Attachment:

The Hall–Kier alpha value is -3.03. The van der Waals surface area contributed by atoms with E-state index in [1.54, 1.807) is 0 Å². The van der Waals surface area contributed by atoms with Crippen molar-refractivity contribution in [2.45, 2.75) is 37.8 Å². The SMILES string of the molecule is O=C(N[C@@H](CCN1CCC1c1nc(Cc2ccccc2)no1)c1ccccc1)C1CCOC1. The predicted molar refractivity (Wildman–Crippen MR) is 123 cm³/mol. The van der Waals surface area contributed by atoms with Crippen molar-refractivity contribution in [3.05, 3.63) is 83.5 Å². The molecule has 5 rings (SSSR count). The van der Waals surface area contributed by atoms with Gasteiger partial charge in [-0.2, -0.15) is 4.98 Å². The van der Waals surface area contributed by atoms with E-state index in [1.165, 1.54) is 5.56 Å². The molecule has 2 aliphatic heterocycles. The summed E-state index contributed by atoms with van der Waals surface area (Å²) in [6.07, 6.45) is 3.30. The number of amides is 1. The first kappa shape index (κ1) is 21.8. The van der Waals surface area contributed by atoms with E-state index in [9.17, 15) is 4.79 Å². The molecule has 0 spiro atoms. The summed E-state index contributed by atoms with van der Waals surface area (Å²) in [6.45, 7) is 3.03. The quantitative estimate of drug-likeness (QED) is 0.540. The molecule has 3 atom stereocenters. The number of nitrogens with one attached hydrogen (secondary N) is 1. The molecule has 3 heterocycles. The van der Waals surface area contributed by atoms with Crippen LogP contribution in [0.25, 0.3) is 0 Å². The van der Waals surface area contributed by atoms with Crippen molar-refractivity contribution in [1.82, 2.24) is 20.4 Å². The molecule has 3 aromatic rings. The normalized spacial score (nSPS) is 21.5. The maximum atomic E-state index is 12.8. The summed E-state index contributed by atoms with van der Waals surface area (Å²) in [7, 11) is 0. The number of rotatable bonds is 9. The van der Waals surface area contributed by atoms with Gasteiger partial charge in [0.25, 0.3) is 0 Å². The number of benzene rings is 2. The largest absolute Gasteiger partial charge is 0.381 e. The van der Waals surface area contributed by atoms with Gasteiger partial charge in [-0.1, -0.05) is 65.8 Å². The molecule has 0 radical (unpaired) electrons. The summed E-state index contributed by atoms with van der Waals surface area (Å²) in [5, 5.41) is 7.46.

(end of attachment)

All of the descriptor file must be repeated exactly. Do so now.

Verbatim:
The Hall–Kier alpha value is -3.03. The van der Waals surface area contributed by atoms with E-state index in [1.54, 1.807) is 0 Å². The van der Waals surface area contributed by atoms with Crippen molar-refractivity contribution in [2.45, 2.75) is 37.8 Å². The SMILES string of the molecule is O=C(N[C@@H](CCN1CCC1c1nc(Cc2ccccc2)no1)c1ccccc1)C1CCOC1. The predicted molar refractivity (Wildman–Crippen MR) is 123 cm³/mol. The van der Waals surface area contributed by atoms with Crippen molar-refractivity contribution in [3.05, 3.63) is 83.5 Å². The molecule has 5 rings (SSSR count). The van der Waals surface area contributed by atoms with Gasteiger partial charge in [-0.2, -0.15) is 4.98 Å². The van der Waals surface area contributed by atoms with E-state index in [1.165, 1.54) is 5.56 Å². The molecule has 2 aliphatic heterocycles. The summed E-state index contributed by atoms with van der Waals surface area (Å²) in [6.07, 6.45) is 3.30. The number of amides is 1. The first kappa shape index (κ1) is 21.8. The van der Waals surface area contributed by atoms with E-state index in [9.17, 15) is 4.79 Å². The molecule has 0 spiro atoms. The summed E-state index contributed by atoms with van der Waals surface area (Å²) in [6.45, 7) is 3.03. The quantitative estimate of drug-likeness (QED) is 0.540. The molecule has 3 atom stereocenters. The number of nitrogens with one attached hydrogen (secondary N) is 1. The molecule has 3 heterocycles. The van der Waals surface area contributed by atoms with Crippen LogP contribution in [0.25, 0.3) is 0 Å². The van der Waals surface area contributed by atoms with Crippen molar-refractivity contribution in [1.82, 2.24) is 20.4 Å². The molecule has 3 aromatic rings. The normalized spacial score (nSPS) is 21.5. The maximum atomic E-state index is 12.8. The summed E-state index contributed by atoms with van der Waals surface area (Å²) in [7, 11) is 0. The number of rotatable bonds is 9. The van der Waals surface area contributed by atoms with Gasteiger partial charge in [0.25, 0.3) is 0 Å². The number of benzene rings is 2. The largest absolute Gasteiger partial charge is 0.381 e. The van der Waals surface area contributed by atoms with Gasteiger partial charge in [-0.1, -0.05) is 65.8 Å². The molecule has 0 radical (unpaired) electrons. The summed E-state index contributed by atoms with van der Waals surface area (Å²) in [5, 5.41) is 7.46.